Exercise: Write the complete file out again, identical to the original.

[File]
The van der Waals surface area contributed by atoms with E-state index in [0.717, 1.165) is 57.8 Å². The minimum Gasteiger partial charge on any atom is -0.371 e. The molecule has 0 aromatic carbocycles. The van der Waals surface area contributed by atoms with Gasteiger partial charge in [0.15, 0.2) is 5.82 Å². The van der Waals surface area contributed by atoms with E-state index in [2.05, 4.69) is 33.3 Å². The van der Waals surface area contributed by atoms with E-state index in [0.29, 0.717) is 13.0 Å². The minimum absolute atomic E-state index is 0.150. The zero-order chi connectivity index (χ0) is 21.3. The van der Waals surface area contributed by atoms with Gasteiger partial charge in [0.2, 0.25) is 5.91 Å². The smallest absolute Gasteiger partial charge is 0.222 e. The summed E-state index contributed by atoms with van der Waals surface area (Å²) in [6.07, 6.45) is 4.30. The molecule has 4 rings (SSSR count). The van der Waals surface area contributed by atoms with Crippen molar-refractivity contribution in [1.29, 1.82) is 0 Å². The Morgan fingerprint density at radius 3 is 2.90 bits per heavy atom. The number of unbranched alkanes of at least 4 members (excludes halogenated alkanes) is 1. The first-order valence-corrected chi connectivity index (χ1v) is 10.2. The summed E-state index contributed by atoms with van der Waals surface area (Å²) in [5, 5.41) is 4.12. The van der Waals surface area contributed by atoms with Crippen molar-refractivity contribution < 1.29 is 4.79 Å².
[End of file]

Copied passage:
The van der Waals surface area contributed by atoms with E-state index in [0.717, 1.165) is 57.8 Å². The minimum Gasteiger partial charge on any atom is -0.371 e. The molecule has 0 aromatic carbocycles. The van der Waals surface area contributed by atoms with Gasteiger partial charge in [0.15, 0.2) is 5.82 Å². The van der Waals surface area contributed by atoms with E-state index in [2.05, 4.69) is 33.3 Å². The van der Waals surface area contributed by atoms with E-state index in [0.29, 0.717) is 13.0 Å². The minimum absolute atomic E-state index is 0.150. The zero-order chi connectivity index (χ0) is 21.3. The van der Waals surface area contributed by atoms with Gasteiger partial charge in [0.2, 0.25) is 5.91 Å². The smallest absolute Gasteiger partial charge is 0.222 e. The summed E-state index contributed by atoms with van der Waals surface area (Å²) in [6.07, 6.45) is 4.30. The molecule has 4 rings (SSSR count). The van der Waals surface area contributed by atoms with Crippen molar-refractivity contribution in [1.29, 1.82) is 0 Å². The Morgan fingerprint density at radius 3 is 2.90 bits per heavy atom. The number of unbranched alkanes of at least 4 members (excludes halogenated alkanes) is 1. The first-order valence-corrected chi connectivity index (χ1v) is 10.2. The summed E-state index contributed by atoms with van der Waals surface area (Å²) in [5, 5.41) is 4.12. The van der Waals surface area contributed by atoms with Crippen molar-refractivity contribution < 1.29 is 4.79 Å².